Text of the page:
Our Care Workers give of themselves tirelessly, as volunteers (not receiving anything), to care for and serve our children and their families. But in most cases our Care Workers themselves are widows, caring for many children and grandchildren themselves, doing their best to provide for their own families and get by, but also struggling to do that. It has always been our heart as Hands at Work to find ways to effectively care for and support our Care Workers. But finding the best way to do this in a way that empowers the Care Workers, and not to distract or even attract people with the wrong motivations – let’s just say it’s a difficult thing to do well!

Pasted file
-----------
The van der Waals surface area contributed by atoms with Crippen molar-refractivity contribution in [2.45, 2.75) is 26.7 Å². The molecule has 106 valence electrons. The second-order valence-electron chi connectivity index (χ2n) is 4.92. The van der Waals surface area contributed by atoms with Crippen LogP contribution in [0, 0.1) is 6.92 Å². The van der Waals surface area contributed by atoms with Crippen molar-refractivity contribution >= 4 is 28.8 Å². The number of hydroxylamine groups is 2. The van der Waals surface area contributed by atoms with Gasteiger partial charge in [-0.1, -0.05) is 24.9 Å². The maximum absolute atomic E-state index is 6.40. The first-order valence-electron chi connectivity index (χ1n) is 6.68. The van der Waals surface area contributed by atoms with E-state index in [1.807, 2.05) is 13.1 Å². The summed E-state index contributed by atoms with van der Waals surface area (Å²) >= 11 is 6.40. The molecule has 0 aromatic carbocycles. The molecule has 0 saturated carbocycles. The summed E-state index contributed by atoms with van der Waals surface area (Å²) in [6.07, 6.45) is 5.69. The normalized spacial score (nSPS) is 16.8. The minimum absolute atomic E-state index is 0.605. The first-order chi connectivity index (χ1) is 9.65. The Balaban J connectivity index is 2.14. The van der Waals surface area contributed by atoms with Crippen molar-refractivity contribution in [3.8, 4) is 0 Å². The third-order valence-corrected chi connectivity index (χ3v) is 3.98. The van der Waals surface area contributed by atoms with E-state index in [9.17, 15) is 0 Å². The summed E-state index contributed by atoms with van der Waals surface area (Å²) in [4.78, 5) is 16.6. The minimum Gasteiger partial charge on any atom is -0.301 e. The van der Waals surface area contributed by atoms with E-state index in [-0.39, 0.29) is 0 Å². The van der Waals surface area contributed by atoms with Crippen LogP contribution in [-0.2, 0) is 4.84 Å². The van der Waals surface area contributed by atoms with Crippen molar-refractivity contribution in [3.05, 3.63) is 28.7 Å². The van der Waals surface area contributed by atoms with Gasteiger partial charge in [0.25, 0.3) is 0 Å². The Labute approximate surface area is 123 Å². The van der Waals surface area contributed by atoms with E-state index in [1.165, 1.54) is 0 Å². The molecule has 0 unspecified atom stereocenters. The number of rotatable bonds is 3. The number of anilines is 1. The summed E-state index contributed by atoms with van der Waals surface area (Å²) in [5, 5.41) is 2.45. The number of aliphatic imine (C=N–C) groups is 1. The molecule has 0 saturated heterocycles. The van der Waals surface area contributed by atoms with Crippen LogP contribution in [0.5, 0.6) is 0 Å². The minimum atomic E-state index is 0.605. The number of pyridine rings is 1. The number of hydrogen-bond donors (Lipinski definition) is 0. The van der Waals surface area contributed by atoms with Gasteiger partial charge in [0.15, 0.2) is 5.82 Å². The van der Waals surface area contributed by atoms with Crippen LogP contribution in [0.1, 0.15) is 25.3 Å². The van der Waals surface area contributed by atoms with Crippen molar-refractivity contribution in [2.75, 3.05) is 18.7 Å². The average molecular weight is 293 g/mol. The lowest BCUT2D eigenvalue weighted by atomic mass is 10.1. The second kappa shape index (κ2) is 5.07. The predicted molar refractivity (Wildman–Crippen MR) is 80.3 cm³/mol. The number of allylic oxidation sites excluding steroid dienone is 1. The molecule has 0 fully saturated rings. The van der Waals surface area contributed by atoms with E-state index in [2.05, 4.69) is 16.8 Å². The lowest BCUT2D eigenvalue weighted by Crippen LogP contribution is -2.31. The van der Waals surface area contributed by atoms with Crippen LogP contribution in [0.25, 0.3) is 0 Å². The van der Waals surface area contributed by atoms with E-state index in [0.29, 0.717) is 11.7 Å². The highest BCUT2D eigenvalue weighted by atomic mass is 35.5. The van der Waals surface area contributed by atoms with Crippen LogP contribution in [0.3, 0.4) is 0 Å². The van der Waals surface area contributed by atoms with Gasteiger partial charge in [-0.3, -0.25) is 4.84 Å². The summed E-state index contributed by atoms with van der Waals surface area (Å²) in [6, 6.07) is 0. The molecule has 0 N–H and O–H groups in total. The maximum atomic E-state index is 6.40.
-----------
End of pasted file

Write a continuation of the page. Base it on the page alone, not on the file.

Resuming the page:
So VSLA has come as a breath of fresh air, a model that works very well particularly in the rural communities that we work in. One of the aspects I love about it is that it requires no outside capital or investment. But rather is quite a simple concept that encourages a group of 20-25 people to come together. To save a small amount of money on a weekly basis as they meet together, and then from the money saved into this pool of funds, people in the group request and take loans to fund small entrepreneurial business ventures. The group obviously have vested interest that these business ventures are successful, so in that, advise one another on their business plans, and the loans are paid back into the group with an agreed amount of interest (usually around the 10% mark), which grows the invested funds. This process of saving and loans goes on for a 12 month period, at the end of which, based in proportion to the amount each individual has saved, the total accumulated funds are shared out to each of the group members. The group is then free to re-commence for another 12 month cycle. That’s quite a simple explanation of the process, there are lots more ins and outs, but I trust you get the gist. So Chibuli community have just completed the first year of this initiative, and had their first share out. I say all this to give the background of what comes next.